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A Brief Introduction to Stereotactic Radiosurgery

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Information about A Brief Introduction to Stereotactic Radiosurgery
Health & Medicine

Published on March 12, 2014

Author: gregangle

Source: slideshare.net

Description

A veteran of the health care industry, Greg Angle has experience with multisystem, freestanding, and corporate health care. He possesses a strong command of financial management, media relations, operational reengineering, and program creation. Throughout his successful career, Greg Angle has created a variety of programs at several different hospitals, including surgical weight loss, robotic surgery, and stereotactic radiosurgery.
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By Greg Angle

 A veteran of the health care industry, Greg Angle has experience with multisystem, freestanding, and corporate health care. He possesses a strong command of financial management, media relations, operational reengineering, and program creation. Throughout his successful career, Greg Angle has created a variety of programs at several different hospitals, including surgical weight loss, robotic surgery, and stereotactic radiosurgery.

 A form of radiation therapy, stereotactic radiosurgery (SRS) uses high-power energy to treat small spinal cord and brain tumors. Unlike regular radiation, which cannot differentiate between healthy cells and tumor cells, SRS allows for precisely focused x-ray beams to be delivered in a localized area, thus minimizing damage to healthy cells. SRS does not involve any incisions or cuts to the body and does not require anesthesia.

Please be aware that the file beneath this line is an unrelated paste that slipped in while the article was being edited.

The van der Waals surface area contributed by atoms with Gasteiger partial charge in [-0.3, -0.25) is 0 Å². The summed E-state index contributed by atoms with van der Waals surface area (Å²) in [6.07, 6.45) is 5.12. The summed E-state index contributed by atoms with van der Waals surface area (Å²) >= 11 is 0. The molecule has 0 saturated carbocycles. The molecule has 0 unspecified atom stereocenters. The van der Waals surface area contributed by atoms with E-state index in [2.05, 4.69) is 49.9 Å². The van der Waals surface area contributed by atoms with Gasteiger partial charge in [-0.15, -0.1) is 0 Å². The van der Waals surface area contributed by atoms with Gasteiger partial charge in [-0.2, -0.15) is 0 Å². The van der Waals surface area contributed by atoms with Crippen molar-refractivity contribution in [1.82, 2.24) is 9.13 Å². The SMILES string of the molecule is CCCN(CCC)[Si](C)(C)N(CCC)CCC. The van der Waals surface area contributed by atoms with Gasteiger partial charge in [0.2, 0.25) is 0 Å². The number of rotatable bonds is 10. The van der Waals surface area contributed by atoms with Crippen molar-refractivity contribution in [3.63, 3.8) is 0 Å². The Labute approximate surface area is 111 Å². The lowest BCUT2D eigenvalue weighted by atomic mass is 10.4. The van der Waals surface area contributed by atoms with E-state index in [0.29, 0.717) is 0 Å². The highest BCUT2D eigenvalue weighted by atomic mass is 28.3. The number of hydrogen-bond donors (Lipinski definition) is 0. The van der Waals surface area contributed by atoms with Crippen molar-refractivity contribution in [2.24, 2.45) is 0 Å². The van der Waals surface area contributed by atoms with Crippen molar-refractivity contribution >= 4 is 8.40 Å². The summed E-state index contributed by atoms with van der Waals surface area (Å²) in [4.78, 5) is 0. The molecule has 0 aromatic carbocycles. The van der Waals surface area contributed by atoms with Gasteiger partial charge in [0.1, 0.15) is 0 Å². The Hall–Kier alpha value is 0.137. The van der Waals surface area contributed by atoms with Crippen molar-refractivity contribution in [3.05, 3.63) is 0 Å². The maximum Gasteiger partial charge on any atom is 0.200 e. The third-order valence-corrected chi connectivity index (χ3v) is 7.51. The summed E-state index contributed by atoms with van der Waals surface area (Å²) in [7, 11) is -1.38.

 There are two types of SRS, gamma knife and LINAC. Gamma knife SRS brings together experts from radiation oncology, neurosurgery, and medical physics to pinpoint the size, shape, and location of the area to be treated through the use of computer software and imaging scans. LINAC uses a linear accelerator to focus radiation in both the brain and other areas in the body. The system rotates around the body during treatment to better minimize damage to healthy tissue.

 Often used for patients at high risk for surgery, SRS can take anywhere from 15 minutes to two hours, allowing most patients to return home the same day. Patients who find such procedures unnerving may take relaxing medications before the treatment starts. Side effects of SRS include brain swelling, vomiting, headaches, nausea, and dizziness.

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